If TAs have a direct instructional role it is important they add value to the work of the teacher, not replace them – the expectation should be that the needs of all pupils are addressed, first and foremost, through high quality classroom teaching. Schools should try and organise staff so that the pupils who struggle most have as much time with the teacher as others. Breaking away from a model of deployment where TAs are assigned to specific pupils for long periods requires more strategic approaches to classroom organisation. Instead, school leaders should develop effective teams of teachers and TAs, who understand their complementary roles in the classroom.

Where TAs are working individually with low attaining pupils the focus should be on retaining access to high-quality teaching, for example by delivering brief, but intensive, structured interventions (see Recommendations 5 and 6).

13

TAs should not be used as an informal teaching resource for low attaining pupils

The evidence on TA deployment suggests schools have drifted into a situation in which TAs are often used as an informal instructional resource for pupils in most need. This has the effect of separating pupils from the classroom, their teacher and their peers.

Although this has happened with the best of intentions, this evidence suggests that the status quo is no longer an option. 

School leaders should systematically review the roles of both teachers and TAs and take a wider view of how TAs can support learning and improve attainment throughout the school.

EEF Guidance Report
14

Provide high-quality literacy interventions for struggling students

Schools should expect and proactively plan to support students with the weakest levels of literacy, particularly in Year 7.

Developing a model of tiered support, which increases in intensity in line with need is a promising approach.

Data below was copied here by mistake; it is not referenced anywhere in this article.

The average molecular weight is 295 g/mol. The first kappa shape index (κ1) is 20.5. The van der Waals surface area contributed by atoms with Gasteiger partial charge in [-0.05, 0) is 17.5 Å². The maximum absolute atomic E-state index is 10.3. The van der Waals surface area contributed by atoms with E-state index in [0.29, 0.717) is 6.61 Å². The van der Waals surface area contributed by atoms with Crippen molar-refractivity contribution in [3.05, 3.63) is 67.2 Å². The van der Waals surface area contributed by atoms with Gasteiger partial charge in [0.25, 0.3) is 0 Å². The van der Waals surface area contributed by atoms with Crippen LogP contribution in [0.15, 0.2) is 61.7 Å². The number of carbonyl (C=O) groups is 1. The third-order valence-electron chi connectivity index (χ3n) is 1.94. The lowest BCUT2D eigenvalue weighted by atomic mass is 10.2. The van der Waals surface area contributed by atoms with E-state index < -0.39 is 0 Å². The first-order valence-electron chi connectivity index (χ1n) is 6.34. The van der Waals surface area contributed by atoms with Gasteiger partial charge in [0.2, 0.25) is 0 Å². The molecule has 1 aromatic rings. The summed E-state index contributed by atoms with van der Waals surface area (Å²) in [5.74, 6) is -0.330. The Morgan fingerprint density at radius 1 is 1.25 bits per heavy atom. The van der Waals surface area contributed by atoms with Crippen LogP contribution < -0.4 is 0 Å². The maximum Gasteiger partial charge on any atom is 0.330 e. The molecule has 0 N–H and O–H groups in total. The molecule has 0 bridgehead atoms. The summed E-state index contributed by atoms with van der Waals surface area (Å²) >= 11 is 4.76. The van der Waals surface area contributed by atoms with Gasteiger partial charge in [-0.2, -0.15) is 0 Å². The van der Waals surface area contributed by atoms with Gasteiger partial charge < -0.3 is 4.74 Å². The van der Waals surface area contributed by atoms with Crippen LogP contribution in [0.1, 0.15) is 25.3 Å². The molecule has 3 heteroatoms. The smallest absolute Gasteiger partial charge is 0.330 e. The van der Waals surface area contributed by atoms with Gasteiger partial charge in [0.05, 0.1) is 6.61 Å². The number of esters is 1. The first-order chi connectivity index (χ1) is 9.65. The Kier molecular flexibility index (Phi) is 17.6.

Assessment should be used to match students to appropriate types of intervention, and to monitor the impact of interventions.

Creating a co-ordinated system of support is a significant challenge requiring both specialist input and whole-school leadership.

EEF Guidance Report
15

Provide opportunities for structured talk

Talk matters: both in its own right and because of its impact on other aspects of learning.

High-quality talk is typically well-structured and guided by teachers.

'Accountable talk' is a useful framework to ensure talk is high quality, and emphasises how talk can be subject specific.

Teachers can support students by modelling high-quality talk, for example including key vocabulary and metacognitive reflection.

EEF Guidance Report
16

Combine writing instruction with reading in every subject

Combining reading activities and writing instruction is likely to improve students’ skills in both, compared to a less balanced approach.

Reading helps students gain knowledge, which leads to better writing, whilst writing can deepen students’ understanding of ideas.

Students should be taught to recognise features, aims and conventions of good writing within each subject.

Teaching spelling, grammar and punctuation explicitly can improve students’ writing, particularly when focused on meaning.

EEF Guidance Report
17

Break down complex writing tasks

Writing is challenging and students in every subject will benefit from explicit instruction in how to improve.

Teachers can break writing down into planning, monitoring and evaluation, and can support students by modelling each step.

Targeted support should be provided to students who struggle to write fluently, as this may affect writing quality.

Teachers can use a variety of approaches, including collaborative and paired writing, to motivate students to write.

EEF Guidance Report
18

Develop students’ ability to read complex academic texts